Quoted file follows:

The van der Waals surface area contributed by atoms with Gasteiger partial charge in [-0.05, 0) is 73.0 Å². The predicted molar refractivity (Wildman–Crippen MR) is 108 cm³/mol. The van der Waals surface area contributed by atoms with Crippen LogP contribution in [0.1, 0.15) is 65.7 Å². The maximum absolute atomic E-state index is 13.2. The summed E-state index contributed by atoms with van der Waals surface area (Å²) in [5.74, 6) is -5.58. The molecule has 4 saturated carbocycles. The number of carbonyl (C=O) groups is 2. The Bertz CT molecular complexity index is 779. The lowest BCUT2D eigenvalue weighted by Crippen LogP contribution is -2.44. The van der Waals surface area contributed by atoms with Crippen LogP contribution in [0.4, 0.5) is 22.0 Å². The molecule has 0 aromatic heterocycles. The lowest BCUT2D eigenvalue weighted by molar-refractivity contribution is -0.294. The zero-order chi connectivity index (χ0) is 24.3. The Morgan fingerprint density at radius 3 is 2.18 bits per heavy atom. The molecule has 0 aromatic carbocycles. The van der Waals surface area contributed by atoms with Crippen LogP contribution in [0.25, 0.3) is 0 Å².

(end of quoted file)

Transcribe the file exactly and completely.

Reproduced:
The van der Waals surface area contributed by atoms with Gasteiger partial charge in [-0.05, 0) is 73.0 Å². The predicted molar refractivity (Wildman–Crippen MR) is 108 cm³/mol. The van der Waals surface area contributed by atoms with Crippen LogP contribution in [0.1, 0.15) is 65.7 Å². The maximum absolute atomic E-state index is 13.2. The summed E-state index contributed by atoms with van der Waals surface area (Å²) in [5.74, 6) is -5.58. The molecule has 4 saturated carbocycles. The number of carbonyl (C=O) groups is 2. The Bertz CT molecular complexity index is 779. The lowest BCUT2D eigenvalue weighted by Crippen LogP contribution is -2.44. The van der Waals surface area contributed by atoms with Crippen LogP contribution in [0.4, 0.5) is 22.0 Å². The molecule has 0 aromatic heterocycles. The lowest BCUT2D eigenvalue weighted by molar-refractivity contribution is -0.294. The zero-order chi connectivity index (χ0) is 24.3. The Morgan fingerprint density at radius 3 is 2.18 bits per heavy atom. The molecule has 0 aromatic carbocycles. The van der Waals surface area contributed by atoms with Crippen LogP contribution in [0.25, 0.3) is 0 Å².